8. I just sent this link to my husband. I think he went to the World’s Fair in NY that year . . .all the way from Alabama. He is an identical twin and his brother got sick and hubby stayed with his brother in the hotel most of the time 🙁

  9. I recently read Devil in the White City and it was interesting to read about what an undertaking a World’s Fair is to put together. So glad you got to experience one albeit much later than the one in Chicago.

    New York City does have a magic about it. My oldest recently graduate from Pratt Institute so we’ve spent a lot of time down there for the last few years.

  10. Amazing how a place can capture your heart forever. Sounds like it was a better bet than chatting up the guys 😉 we had World Expo 1988 in Brisbane and with whole season passes were able to go frequently. It was a real eye opener and an additional temptation to travel…not that much was needed 😉 Our kids were teens and loved it.

    1. Glad you had a marvelous fair experience as well. The idea seems to have been to bring the world to the public before travel was inexpensive enough for the public to travel the world — and it appears to have succeeded.

  11. You were fortunate to be able to go. I was living in Northern Indiana at the time and about 13 years old. I was keeping up with the fair and wanted to go very much, but we didn’t. The concept of a World’s Fair intrigued me so much. I finally got to go to one in 1982 when it was in Knoxville TN where I had been living. It was wonderful!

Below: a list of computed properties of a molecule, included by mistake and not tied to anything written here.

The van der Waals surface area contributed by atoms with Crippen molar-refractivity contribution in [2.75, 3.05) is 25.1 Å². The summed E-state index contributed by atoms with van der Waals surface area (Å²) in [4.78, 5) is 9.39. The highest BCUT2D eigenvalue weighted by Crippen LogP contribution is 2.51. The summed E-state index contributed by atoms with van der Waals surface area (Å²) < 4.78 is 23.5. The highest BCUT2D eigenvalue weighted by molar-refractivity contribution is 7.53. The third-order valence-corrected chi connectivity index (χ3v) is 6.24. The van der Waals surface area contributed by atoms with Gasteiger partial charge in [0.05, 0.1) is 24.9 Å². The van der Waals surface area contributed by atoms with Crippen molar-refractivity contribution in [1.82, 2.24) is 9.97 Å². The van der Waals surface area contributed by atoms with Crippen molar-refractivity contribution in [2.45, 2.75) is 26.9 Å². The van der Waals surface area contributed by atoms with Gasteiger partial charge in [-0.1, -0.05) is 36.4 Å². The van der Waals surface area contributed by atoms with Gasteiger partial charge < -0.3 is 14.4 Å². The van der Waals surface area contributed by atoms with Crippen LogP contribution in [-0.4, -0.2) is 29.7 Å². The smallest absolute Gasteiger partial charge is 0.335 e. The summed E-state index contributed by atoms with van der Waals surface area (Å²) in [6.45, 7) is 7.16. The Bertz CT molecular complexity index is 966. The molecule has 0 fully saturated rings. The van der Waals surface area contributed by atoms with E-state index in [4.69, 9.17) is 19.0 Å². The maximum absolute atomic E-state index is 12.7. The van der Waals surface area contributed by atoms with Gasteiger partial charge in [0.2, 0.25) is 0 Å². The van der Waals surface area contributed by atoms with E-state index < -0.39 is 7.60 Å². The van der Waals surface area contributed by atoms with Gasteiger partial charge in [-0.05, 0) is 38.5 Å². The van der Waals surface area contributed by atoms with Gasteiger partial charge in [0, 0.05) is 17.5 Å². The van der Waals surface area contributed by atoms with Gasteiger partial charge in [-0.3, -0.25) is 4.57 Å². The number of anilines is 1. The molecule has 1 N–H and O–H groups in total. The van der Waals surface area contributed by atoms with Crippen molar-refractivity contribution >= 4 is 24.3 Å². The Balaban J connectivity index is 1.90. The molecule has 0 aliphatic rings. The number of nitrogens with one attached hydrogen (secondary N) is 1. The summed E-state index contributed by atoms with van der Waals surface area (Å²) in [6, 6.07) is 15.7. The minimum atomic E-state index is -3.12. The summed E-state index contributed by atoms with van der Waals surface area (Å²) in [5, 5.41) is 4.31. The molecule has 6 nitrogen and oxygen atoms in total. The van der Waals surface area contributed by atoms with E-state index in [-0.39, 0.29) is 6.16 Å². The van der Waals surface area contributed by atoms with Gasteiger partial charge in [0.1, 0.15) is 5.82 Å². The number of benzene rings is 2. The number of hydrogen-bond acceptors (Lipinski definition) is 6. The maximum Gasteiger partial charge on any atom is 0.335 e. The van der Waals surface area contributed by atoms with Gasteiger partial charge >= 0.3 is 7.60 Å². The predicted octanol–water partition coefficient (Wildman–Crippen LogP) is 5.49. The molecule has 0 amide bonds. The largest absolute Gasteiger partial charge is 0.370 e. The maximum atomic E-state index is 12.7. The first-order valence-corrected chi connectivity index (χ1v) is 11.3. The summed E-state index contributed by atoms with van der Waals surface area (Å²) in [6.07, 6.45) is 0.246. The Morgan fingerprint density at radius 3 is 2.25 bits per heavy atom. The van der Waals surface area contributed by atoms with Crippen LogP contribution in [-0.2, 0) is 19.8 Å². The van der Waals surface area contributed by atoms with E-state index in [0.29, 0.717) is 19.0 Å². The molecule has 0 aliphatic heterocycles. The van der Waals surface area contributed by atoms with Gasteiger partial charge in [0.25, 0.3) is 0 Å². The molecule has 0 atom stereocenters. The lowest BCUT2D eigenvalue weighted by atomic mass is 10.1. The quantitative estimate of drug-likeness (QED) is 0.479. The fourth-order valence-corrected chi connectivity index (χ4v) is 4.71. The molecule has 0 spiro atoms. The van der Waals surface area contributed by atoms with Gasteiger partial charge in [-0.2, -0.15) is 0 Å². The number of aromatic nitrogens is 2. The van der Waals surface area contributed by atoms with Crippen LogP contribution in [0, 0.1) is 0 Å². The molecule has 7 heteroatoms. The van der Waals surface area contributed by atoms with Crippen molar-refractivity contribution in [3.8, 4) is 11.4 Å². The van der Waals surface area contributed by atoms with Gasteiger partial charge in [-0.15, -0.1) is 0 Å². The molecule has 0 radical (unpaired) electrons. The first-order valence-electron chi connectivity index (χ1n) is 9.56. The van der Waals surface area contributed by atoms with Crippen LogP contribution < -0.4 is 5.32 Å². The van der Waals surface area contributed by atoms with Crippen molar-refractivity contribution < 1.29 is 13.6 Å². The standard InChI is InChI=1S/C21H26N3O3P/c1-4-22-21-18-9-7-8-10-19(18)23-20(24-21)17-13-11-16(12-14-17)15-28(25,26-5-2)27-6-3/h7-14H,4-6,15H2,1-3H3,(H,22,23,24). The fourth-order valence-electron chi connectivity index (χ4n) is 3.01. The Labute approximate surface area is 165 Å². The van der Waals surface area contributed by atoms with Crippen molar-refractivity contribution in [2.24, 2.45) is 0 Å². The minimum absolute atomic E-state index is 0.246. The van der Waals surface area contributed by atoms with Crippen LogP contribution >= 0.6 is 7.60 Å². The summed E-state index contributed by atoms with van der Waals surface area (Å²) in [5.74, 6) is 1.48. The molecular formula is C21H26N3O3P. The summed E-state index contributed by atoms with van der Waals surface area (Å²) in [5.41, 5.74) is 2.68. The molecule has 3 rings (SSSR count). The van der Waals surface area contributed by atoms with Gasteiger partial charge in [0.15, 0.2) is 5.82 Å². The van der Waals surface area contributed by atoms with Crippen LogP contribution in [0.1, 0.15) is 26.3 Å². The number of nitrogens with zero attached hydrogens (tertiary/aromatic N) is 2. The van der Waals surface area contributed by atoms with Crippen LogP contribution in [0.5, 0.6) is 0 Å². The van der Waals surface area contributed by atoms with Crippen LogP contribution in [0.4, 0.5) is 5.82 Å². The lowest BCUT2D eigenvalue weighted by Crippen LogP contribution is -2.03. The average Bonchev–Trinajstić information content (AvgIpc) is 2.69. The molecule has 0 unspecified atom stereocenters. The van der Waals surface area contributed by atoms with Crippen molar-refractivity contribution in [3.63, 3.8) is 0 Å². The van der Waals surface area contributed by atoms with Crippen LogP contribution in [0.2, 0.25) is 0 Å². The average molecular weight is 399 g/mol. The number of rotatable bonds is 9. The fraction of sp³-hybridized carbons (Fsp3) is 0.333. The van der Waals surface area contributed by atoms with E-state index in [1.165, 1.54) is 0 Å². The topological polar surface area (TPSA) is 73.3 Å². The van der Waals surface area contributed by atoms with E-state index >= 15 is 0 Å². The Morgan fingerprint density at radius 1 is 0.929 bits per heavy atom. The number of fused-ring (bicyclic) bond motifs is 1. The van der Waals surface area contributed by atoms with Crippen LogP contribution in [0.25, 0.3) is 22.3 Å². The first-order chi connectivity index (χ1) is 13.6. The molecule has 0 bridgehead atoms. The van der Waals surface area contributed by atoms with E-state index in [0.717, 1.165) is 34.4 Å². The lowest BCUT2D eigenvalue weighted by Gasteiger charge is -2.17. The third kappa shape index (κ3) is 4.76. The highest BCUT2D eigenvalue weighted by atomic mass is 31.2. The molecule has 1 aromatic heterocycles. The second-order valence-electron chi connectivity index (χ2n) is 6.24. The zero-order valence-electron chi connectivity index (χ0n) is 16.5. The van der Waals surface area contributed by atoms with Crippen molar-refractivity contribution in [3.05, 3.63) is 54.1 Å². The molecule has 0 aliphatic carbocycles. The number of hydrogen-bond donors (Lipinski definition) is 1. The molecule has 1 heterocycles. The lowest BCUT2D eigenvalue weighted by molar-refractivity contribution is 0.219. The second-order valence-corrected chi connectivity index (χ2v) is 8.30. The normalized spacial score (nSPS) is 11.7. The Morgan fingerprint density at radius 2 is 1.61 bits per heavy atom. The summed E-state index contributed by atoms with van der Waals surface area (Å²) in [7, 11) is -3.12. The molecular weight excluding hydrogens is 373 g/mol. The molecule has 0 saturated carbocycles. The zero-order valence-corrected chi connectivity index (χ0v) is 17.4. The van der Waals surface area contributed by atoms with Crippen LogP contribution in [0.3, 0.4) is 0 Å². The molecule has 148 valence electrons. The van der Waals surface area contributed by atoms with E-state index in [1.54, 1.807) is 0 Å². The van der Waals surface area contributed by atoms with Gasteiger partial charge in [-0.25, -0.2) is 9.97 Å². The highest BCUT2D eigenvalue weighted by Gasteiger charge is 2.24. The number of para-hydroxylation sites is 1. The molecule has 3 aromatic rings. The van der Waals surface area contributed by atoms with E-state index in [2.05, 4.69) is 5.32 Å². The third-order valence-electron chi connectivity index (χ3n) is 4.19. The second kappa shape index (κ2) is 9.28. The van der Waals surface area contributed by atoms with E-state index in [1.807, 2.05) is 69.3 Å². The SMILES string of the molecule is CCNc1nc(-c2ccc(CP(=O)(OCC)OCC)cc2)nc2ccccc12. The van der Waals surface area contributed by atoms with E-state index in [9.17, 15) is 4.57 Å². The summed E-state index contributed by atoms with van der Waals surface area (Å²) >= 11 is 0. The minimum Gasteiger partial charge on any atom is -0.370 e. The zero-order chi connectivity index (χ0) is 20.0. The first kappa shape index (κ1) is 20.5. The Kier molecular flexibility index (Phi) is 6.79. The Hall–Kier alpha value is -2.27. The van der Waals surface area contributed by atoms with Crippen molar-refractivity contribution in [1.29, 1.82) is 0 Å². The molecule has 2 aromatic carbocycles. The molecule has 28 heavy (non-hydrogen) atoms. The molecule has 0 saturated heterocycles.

Your account of your experience at the Fair is very nicely done.

    Arlee Bird
    Tossing It Out

  12. In 1965-66, I worked in Boston, Mass. on an exchange scheme for trainee librarians, and a friend and I went down to New York for a short break. We did all the usual sights, UN tour, Empire State Building, Staten Island Ferry, and the World’s Fair — though I cannot remember much about it apart from the giant globe. New York was an experience I enjoyed, but I doubt if I would ever have wanted to live there. My ancestors emigrated to New York in 1887, settling in Brooklyn and later moving to New Jersey.

    1. New York it’s not for everyone. One of my brothers lived here briefly, but found he preferred upstate New York — while I just loved the city from the moment I arrived.

  13. A beautiful skyline to fall in love with. And what delightful memories. I certainly wish we did a better job of adopting “peace through understanding.”